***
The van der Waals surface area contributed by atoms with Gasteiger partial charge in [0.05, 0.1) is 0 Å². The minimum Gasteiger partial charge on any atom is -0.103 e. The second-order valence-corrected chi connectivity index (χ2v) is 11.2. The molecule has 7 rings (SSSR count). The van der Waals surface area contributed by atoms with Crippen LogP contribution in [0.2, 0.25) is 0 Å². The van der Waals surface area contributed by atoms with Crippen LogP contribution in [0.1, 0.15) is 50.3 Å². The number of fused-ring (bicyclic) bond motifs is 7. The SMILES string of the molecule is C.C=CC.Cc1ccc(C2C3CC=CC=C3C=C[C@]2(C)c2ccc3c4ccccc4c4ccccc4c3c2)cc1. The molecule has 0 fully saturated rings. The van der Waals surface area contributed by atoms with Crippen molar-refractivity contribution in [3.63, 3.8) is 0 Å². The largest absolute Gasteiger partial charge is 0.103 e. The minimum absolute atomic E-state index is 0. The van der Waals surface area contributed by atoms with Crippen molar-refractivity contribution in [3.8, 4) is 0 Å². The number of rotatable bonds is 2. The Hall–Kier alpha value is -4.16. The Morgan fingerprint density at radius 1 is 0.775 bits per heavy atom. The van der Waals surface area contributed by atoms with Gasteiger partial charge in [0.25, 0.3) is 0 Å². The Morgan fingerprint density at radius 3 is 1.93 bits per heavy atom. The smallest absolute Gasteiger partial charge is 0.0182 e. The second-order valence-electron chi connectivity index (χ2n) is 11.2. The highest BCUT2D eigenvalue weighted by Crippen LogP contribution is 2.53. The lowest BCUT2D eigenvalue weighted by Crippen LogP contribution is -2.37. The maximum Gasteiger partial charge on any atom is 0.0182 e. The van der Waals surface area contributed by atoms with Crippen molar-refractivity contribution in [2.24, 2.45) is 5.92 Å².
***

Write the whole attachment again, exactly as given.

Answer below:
The van der Waals surface area contributed by atoms with Gasteiger partial charge in [0.05, 0.1) is 0 Å². The minimum Gasteiger partial charge on any atom is -0.103 e. The second-order valence-corrected chi connectivity index (χ2v) is 11.2. The molecule has 7 rings (SSSR count). The van der Waals surface area contributed by atoms with Crippen LogP contribution in [0.2, 0.25) is 0 Å². The van der Waals surface area contributed by atoms with Crippen LogP contribution in [0.1, 0.15) is 50.3 Å². The number of fused-ring (bicyclic) bond motifs is 7. The SMILES string of the molecule is C.C=CC.Cc1ccc(C2C3CC=CC=C3C=C[C@]2(C)c2ccc3c4ccccc4c4ccccc4c3c2)cc1. The molecule has 0 fully saturated rings. The van der Waals surface area contributed by atoms with Crippen molar-refractivity contribution in [3.63, 3.8) is 0 Å². The largest absolute Gasteiger partial charge is 0.103 e. The minimum absolute atomic E-state index is 0. The van der Waals surface area contributed by atoms with Crippen molar-refractivity contribution in [3.8, 4) is 0 Å². The number of rotatable bonds is 2. The Hall–Kier alpha value is -4.16. The Morgan fingerprint density at radius 1 is 0.775 bits per heavy atom. The van der Waals surface area contributed by atoms with Gasteiger partial charge in [0.25, 0.3) is 0 Å². The Morgan fingerprint density at radius 3 is 1.93 bits per heavy atom. The smallest absolute Gasteiger partial charge is 0.0182 e. The second-order valence-electron chi connectivity index (χ2n) is 11.2. The highest BCUT2D eigenvalue weighted by Crippen LogP contribution is 2.53. The lowest BCUT2D eigenvalue weighted by Crippen LogP contribution is -2.37. The maximum Gasteiger partial charge on any atom is 0.0182 e. The van der Waals surface area contributed by atoms with Crippen molar-refractivity contribution in [2.24, 2.45) is 5.92 Å².